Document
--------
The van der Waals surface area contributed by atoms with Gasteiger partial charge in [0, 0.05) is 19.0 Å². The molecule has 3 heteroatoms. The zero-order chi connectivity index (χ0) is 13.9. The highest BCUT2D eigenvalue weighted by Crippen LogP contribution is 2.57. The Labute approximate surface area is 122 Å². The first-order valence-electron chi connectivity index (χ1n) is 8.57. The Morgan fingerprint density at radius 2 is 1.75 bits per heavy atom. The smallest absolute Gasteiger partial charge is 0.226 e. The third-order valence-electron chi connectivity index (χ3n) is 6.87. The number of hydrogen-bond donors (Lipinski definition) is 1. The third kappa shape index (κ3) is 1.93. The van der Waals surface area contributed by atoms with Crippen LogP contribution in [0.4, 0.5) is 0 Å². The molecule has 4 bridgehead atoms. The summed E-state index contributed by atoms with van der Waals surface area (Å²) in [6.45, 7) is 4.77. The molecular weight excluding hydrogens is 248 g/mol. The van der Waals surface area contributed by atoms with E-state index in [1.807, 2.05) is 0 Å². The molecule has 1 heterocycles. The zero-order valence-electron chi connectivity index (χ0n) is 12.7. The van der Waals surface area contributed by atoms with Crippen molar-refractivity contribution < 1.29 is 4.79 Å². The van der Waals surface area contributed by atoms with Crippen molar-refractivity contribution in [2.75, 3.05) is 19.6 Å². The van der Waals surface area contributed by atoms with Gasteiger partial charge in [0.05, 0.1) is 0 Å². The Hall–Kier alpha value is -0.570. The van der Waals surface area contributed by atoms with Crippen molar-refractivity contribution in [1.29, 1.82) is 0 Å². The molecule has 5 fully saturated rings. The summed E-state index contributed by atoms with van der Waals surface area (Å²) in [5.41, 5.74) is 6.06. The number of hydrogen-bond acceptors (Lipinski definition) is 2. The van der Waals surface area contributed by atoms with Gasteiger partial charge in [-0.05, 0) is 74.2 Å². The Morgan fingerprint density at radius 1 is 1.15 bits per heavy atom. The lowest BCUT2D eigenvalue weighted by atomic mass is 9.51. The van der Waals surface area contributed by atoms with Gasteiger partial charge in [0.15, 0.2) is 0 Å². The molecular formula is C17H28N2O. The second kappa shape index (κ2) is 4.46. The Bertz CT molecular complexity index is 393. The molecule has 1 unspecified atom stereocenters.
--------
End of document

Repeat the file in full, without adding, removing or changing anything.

The van der Waals surface area contributed by atoms with Gasteiger partial charge in [0, 0.05) is 19.0 Å². The molecule has 3 heteroatoms. The zero-order chi connectivity index (χ0) is 13.9. The highest BCUT2D eigenvalue weighted by Crippen LogP contribution is 2.57. The Labute approximate surface area is 122 Å². The first-order valence-electron chi connectivity index (χ1n) is 8.57. The Morgan fingerprint density at radius 2 is 1.75 bits per heavy atom. The smallest absolute Gasteiger partial charge is 0.226 e. The third-order valence-electron chi connectivity index (χ3n) is 6.87. The number of hydrogen-bond donors (Lipinski definition) is 1. The third kappa shape index (κ3) is 1.93. The van der Waals surface area contributed by atoms with Crippen LogP contribution in [0.4, 0.5) is 0 Å². The molecule has 4 bridgehead atoms. The summed E-state index contributed by atoms with van der Waals surface area (Å²) in [6.45, 7) is 4.77. The molecular weight excluding hydrogens is 248 g/mol. The van der Waals surface area contributed by atoms with E-state index in [1.807, 2.05) is 0 Å². The molecule has 1 heterocycles. The zero-order valence-electron chi connectivity index (χ0n) is 12.7. The van der Waals surface area contributed by atoms with Crippen molar-refractivity contribution < 1.29 is 4.79 Å². The van der Waals surface area contributed by atoms with Crippen molar-refractivity contribution in [2.75, 3.05) is 19.6 Å². The van der Waals surface area contributed by atoms with Gasteiger partial charge in [0.05, 0.1) is 0 Å². The Hall–Kier alpha value is -0.570. The van der Waals surface area contributed by atoms with Crippen molar-refractivity contribution in [1.29, 1.82) is 0 Å². The molecule has 5 fully saturated rings. The summed E-state index contributed by atoms with van der Waals surface area (Å²) in [5.41, 5.74) is 6.06. The number of hydrogen-bond acceptors (Lipinski definition) is 2. The van der Waals surface area contributed by atoms with Gasteiger partial charge in [-0.05, 0) is 74.2 Å². The Morgan fingerprint density at radius 1 is 1.15 bits per heavy atom. The lowest BCUT2D eigenvalue weighted by atomic mass is 9.51. The van der Waals surface area contributed by atoms with Gasteiger partial charge in [0.15, 0.2) is 0 Å². The molecular formula is C17H28N2O. The second kappa shape index (κ2) is 4.46. The Bertz CT molecular complexity index is 393. The molecule has 1 unspecified atom stereocenters.